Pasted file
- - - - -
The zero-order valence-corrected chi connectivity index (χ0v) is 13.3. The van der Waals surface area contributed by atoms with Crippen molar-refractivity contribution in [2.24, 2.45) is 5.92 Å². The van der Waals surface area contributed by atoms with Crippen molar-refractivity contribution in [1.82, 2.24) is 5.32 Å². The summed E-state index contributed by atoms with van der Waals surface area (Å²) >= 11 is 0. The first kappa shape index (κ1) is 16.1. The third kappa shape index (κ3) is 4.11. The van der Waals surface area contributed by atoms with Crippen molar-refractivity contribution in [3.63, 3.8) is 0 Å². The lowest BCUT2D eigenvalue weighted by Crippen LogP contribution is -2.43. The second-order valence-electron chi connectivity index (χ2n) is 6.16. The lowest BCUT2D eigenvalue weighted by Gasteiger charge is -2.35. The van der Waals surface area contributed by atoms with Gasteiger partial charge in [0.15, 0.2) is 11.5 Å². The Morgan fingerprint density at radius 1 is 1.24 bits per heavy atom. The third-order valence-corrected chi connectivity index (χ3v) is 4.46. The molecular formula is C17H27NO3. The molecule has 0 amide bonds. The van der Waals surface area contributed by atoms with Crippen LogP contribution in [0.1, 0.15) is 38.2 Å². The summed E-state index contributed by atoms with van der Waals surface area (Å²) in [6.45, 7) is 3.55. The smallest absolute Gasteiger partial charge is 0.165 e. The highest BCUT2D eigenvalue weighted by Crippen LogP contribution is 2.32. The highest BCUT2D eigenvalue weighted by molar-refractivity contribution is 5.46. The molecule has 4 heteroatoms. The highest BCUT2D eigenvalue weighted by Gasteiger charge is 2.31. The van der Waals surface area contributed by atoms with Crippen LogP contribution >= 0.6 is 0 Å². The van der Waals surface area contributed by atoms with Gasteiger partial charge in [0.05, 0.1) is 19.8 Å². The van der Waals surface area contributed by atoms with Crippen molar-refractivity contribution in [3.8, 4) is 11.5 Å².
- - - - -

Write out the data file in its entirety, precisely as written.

The zero-order valence-corrected chi connectivity index (χ0v) is 13.3. The van der Waals surface area contributed by atoms with Crippen molar-refractivity contribution in [2.24, 2.45) is 5.92 Å². The van der Waals surface area contributed by atoms with Crippen molar-refractivity contribution in [1.82, 2.24) is 5.32 Å². The summed E-state index contributed by atoms with van der Waals surface area (Å²) >= 11 is 0. The first kappa shape index (κ1) is 16.1. The third kappa shape index (κ3) is 4.11. The van der Waals surface area contributed by atoms with Crippen molar-refractivity contribution in [3.63, 3.8) is 0 Å². The lowest BCUT2D eigenvalue weighted by Crippen LogP contribution is -2.43. The second-order valence-electron chi connectivity index (χ2n) is 6.16. The lowest BCUT2D eigenvalue weighted by Gasteiger charge is -2.35. The van der Waals surface area contributed by atoms with Gasteiger partial charge in [0.15, 0.2) is 11.5 Å². The Morgan fingerprint density at radius 1 is 1.24 bits per heavy atom. The third-order valence-corrected chi connectivity index (χ3v) is 4.46. The molecular formula is C17H27NO3. The molecule has 0 amide bonds. The van der Waals surface area contributed by atoms with Crippen LogP contribution in [0.1, 0.15) is 38.2 Å². The summed E-state index contributed by atoms with van der Waals surface area (Å²) in [6.45, 7) is 3.55. The smallest absolute Gasteiger partial charge is 0.165 e. The highest BCUT2D eigenvalue weighted by Crippen LogP contribution is 2.32. The highest BCUT2D eigenvalue weighted by molar-refractivity contribution is 5.46. The molecule has 4 heteroatoms. The highest BCUT2D eigenvalue weighted by Gasteiger charge is 2.31. The van der Waals surface area contributed by atoms with Crippen LogP contribution >= 0.6 is 0 Å². The van der Waals surface area contributed by atoms with Gasteiger partial charge in [0.05, 0.1) is 19.8 Å². The van der Waals surface area contributed by atoms with Crippen molar-refractivity contribution in [3.8, 4) is 11.5 Å².